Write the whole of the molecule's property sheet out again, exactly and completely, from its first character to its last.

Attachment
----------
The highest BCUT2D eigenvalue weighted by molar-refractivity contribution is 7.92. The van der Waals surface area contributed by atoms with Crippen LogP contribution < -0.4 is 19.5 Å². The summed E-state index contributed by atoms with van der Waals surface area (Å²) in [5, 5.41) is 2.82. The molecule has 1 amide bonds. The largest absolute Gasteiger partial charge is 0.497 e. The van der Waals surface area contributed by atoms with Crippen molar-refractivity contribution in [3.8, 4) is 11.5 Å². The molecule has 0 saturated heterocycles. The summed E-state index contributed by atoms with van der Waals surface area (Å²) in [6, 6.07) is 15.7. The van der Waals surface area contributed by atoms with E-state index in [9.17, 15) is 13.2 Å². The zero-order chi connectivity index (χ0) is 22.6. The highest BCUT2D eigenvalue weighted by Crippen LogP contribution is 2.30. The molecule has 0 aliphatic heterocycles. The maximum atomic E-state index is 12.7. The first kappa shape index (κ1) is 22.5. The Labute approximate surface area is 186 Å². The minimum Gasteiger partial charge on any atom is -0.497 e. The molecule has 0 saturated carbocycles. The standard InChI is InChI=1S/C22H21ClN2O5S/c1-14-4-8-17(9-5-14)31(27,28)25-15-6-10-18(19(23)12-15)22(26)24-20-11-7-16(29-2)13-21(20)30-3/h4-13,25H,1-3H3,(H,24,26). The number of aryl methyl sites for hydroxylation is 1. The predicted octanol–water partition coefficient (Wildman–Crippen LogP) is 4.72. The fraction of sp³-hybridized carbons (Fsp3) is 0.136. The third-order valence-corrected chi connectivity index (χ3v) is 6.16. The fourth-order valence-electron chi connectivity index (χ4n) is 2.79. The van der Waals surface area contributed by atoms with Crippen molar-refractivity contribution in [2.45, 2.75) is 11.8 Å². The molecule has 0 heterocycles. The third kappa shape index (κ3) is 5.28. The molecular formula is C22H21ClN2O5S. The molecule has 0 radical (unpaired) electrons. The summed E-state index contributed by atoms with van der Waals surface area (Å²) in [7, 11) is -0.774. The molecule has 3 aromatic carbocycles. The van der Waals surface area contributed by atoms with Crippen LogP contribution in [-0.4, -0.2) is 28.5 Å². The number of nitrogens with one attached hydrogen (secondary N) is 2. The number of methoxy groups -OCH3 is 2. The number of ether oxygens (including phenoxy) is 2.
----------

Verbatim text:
The highest BCUT2D eigenvalue weighted by molar-refractivity contribution is 7.92. The van der Waals surface area contributed by atoms with Crippen LogP contribution < -0.4 is 19.5 Å². The summed E-state index contributed by atoms with van der Waals surface area (Å²) in [5, 5.41) is 2.82. The molecule has 1 amide bonds. The largest absolute Gasteiger partial charge is 0.497 e. The van der Waals surface area contributed by atoms with Crippen molar-refractivity contribution in [3.8, 4) is 11.5 Å². The molecule has 0 saturated heterocycles. The summed E-state index contributed by atoms with van der Waals surface area (Å²) in [6, 6.07) is 15.7. The van der Waals surface area contributed by atoms with E-state index in [9.17, 15) is 13.2 Å². The zero-order chi connectivity index (χ0) is 22.6. The highest BCUT2D eigenvalue weighted by Crippen LogP contribution is 2.30. The molecule has 0 aliphatic heterocycles. The maximum atomic E-state index is 12.7. The first kappa shape index (κ1) is 22.5. The Labute approximate surface area is 186 Å². The minimum Gasteiger partial charge on any atom is -0.497 e. The molecule has 0 saturated carbocycles. The standard InChI is InChI=1S/C22H21ClN2O5S/c1-14-4-8-17(9-5-14)31(27,28)25-15-6-10-18(19(23)12-15)22(26)24-20-11-7-16(29-2)13-21(20)30-3/h4-13,25H,1-3H3,(H,24,26). The number of aryl methyl sites for hydroxylation is 1. The predicted octanol–water partition coefficient (Wildman–Crippen LogP) is 4.72. The fraction of sp³-hybridized carbons (Fsp3) is 0.136. The third-order valence-corrected chi connectivity index (χ3v) is 6.16. The fourth-order valence-electron chi connectivity index (χ4n) is 2.79. The van der Waals surface area contributed by atoms with Crippen molar-refractivity contribution in [2.45, 2.75) is 11.8 Å². The molecule has 0 heterocycles. The third kappa shape index (κ3) is 5.28. The molecular formula is C22H21ClN2O5S. The molecule has 0 radical (unpaired) electrons. The summed E-state index contributed by atoms with van der Waals surface area (Å²) in [7, 11) is -0.774. The molecule has 3 aromatic carbocycles. The van der Waals surface area contributed by atoms with Crippen LogP contribution in [-0.4, -0.2) is 28.5 Å². The number of nitrogens with one attached hydrogen (secondary N) is 2. The number of methoxy groups -OCH3 is 2. The number of ether oxygens (including phenoxy) is 2.